Unlike the H1N1 influenza virus, to which younger people were relatively more susceptible, and Ebola, where adolescents were at greater risk than younger children but at lower risk than the most-affected age group (35–44 years), the demographic burden of covid-19 is highly skewed towards older persons aged 70 and over. Age-disaggregated statistics suggest that adolescents are least likely to be hospitalised and to die from covid-19. Young people have typically been portrayed in the mainstream media as ‘part of the problem’ – as both vectors of the disease and as reluctant to adopt preventive measures, rather than as key actors to be proactively included in the emergency and recovery responses.
So why should we pay attention to the adolescentand gender-specific effects of covid-19? As the spike in unemployment and predictions of global recession underline, covid-19 is not only an unprecedented health crisis but also a profound economic and social one.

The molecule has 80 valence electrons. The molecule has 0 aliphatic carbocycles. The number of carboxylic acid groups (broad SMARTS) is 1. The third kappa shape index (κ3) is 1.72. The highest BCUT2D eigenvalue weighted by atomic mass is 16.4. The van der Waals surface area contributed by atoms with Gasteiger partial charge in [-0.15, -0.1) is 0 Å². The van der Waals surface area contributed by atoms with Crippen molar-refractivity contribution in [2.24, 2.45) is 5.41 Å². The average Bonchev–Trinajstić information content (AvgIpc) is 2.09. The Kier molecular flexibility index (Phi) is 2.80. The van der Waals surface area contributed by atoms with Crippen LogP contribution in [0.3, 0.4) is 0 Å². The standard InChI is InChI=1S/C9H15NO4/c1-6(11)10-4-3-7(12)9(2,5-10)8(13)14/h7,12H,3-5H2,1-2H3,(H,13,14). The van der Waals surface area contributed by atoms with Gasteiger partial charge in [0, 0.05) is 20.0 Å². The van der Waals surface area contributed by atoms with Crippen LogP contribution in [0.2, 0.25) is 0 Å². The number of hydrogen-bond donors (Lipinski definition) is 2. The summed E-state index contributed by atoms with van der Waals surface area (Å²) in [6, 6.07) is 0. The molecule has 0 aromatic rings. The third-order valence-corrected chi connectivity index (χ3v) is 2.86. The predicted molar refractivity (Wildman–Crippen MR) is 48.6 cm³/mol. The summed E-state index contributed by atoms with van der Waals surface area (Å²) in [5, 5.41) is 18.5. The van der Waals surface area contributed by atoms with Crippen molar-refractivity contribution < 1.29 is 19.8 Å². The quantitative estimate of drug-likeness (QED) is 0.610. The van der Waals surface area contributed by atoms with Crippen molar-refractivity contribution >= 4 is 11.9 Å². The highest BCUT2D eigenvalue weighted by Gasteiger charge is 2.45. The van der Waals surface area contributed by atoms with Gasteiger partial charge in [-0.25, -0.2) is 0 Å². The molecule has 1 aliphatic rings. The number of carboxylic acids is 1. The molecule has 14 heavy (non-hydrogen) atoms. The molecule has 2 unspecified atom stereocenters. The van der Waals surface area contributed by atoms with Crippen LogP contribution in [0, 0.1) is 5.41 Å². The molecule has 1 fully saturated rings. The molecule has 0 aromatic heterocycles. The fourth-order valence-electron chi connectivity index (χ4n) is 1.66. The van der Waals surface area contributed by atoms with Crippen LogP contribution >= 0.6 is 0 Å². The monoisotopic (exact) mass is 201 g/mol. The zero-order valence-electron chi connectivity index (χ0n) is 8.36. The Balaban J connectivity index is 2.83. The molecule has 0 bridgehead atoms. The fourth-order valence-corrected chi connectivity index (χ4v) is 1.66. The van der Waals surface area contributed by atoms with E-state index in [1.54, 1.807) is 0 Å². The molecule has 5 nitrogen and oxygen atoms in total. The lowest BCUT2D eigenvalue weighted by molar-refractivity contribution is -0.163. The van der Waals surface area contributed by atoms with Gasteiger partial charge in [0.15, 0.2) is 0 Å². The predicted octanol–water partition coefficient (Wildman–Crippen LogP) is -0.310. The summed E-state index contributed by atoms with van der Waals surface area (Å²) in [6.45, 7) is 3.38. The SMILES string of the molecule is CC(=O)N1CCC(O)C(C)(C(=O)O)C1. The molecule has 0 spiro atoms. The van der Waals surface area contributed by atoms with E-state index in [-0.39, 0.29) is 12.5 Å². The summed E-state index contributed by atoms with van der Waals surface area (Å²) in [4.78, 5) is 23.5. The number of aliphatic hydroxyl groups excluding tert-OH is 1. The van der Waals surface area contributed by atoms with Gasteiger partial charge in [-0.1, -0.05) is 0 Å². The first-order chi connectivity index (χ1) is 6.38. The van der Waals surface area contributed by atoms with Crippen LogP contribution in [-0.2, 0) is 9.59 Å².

This is the first in a series of briefs. It focuses on the short-term effects of covid-19 and associated lockdowns on adolescent girls and boys in LMICs. The next brief will focus on the effects of the pandemic six months after lockdowns.
Jones, N., Małachowska, A., Guglielmi, S., Alam, F., Abu Hamad, B., Alheiwidi, S. and Yadete, W. (2020) ‘I have nothing to feed my family…’ Covid-19 risk pathways for adolescent girls in low- and middle-income countries. Report. London: Gender and Adolescence: Global Evidence. (https://www.gage.odi.org/publication/i-have-nothing-to-feed-my-family-covid-19-risk-pathways-for-adolescent-girls-in-low-and-middle-income-countries/)